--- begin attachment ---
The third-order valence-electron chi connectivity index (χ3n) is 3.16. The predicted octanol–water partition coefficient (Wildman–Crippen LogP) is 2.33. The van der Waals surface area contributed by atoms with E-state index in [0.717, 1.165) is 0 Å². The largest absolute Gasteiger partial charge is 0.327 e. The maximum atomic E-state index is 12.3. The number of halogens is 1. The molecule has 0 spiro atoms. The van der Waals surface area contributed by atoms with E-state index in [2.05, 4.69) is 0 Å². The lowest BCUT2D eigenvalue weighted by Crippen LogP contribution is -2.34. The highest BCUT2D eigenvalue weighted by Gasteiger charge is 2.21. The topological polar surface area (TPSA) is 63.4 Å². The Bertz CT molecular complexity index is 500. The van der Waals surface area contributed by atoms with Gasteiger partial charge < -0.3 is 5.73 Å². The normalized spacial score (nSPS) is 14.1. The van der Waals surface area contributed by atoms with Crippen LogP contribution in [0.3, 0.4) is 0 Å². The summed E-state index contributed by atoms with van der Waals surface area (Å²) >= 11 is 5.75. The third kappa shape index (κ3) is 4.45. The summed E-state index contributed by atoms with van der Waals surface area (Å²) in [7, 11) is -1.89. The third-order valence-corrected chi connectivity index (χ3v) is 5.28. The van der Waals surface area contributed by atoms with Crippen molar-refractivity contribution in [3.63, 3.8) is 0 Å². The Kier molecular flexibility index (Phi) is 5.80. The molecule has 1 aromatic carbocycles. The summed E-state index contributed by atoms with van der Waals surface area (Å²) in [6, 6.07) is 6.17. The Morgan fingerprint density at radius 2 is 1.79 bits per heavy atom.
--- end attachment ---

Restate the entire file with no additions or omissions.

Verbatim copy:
The third-order valence-electron chi connectivity index (χ3n) is 3.16. The predicted octanol–water partition coefficient (Wildman–Crippen LogP) is 2.33. The van der Waals surface area contributed by atoms with E-state index in [0.717, 1.165) is 0 Å². The largest absolute Gasteiger partial charge is 0.327 e. The maximum atomic E-state index is 12.3. The number of halogens is 1. The molecule has 0 spiro atoms. The van der Waals surface area contributed by atoms with E-state index in [2.05, 4.69) is 0 Å². The lowest BCUT2D eigenvalue weighted by Crippen LogP contribution is -2.34. The highest BCUT2D eigenvalue weighted by Gasteiger charge is 2.21. The topological polar surface area (TPSA) is 63.4 Å². The Bertz CT molecular complexity index is 500. The van der Waals surface area contributed by atoms with Gasteiger partial charge < -0.3 is 5.73 Å². The normalized spacial score (nSPS) is 14.1. The van der Waals surface area contributed by atoms with Crippen LogP contribution in [0.3, 0.4) is 0 Å². The summed E-state index contributed by atoms with van der Waals surface area (Å²) >= 11 is 5.75. The third kappa shape index (κ3) is 4.45. The summed E-state index contributed by atoms with van der Waals surface area (Å²) in [7, 11) is -1.89. The third-order valence-corrected chi connectivity index (χ3v) is 5.28. The van der Waals surface area contributed by atoms with Crippen molar-refractivity contribution in [3.63, 3.8) is 0 Å². The Kier molecular flexibility index (Phi) is 5.80. The molecule has 1 aromatic carbocycles. The summed E-state index contributed by atoms with van der Waals surface area (Å²) in [6, 6.07) is 6.17. The Morgan fingerprint density at radius 2 is 1.79 bits per heavy atom.